For the third year, a bill has been filed in the Kentucky General Assembly that would require girls to be vaccinated against a virus that is the source of almost all cervical cancer. WFPL’s Elizabeth Kramer reports.
In 2006, the federal government approved a vaccine that immunizes females against the human papillomavirus or HPV, which is sexually transmitted. Since then,
Rep. David Watkins of Henderson has filled three bills that would require girls to receive the vaccine. It also allows parents to decline immunization for their children and file statements with state government. Some people believe immunizing girls is a act that encourages promiscuity.
The bill failed to pass the Senate in the last two General Assemblies. Still, Watkins is trying again, even though he knows that not all of his constituents who have daughters would have them immunized.
“I have a few people that don’t want their daughters to have the vaccine,” Watkins says. “And I think that’s perfectly acceptable as long as they understand that this could possibly keep their children from contacting cervical cancer. I would like to see our state to move forward and become a progressive state though.”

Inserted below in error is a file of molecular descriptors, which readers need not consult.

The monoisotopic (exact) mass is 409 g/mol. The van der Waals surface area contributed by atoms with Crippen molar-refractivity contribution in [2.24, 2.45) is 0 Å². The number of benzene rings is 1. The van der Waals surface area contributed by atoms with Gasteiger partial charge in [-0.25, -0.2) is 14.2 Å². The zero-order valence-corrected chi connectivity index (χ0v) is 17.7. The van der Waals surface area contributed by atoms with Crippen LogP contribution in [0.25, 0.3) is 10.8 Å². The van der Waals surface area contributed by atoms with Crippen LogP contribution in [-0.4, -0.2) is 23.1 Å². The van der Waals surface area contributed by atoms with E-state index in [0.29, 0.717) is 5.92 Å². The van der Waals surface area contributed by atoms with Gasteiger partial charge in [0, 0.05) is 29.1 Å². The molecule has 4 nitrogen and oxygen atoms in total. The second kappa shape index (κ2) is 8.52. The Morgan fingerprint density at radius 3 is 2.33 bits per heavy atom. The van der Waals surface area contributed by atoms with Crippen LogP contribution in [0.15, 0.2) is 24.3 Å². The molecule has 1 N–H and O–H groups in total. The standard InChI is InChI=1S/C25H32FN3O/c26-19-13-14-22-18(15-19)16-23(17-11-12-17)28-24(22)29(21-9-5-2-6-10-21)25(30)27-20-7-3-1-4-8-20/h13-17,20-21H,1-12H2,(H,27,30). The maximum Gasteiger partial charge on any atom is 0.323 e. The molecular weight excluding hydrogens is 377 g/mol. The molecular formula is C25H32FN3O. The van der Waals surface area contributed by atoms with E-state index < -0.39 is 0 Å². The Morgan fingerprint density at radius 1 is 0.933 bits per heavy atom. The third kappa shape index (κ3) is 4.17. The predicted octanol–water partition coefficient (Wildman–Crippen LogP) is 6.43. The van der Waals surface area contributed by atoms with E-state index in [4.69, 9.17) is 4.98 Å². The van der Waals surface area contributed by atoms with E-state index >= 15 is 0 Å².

Watkins says the vaccine is a breakthrough in cancer prevention that can benefit a state that is consistently ranked as one of the country’s unhealthiest.
“This vaccine, basically, stands a chance of protecting young ladies from cervical cancer about 70 percent of the time,” he says. “So, it’s really a miracle vaccine because it’s the first vaccine that we have out that actually stands a chance of preventing cancer.”
Watkins says the federal government would cover the cost of the program.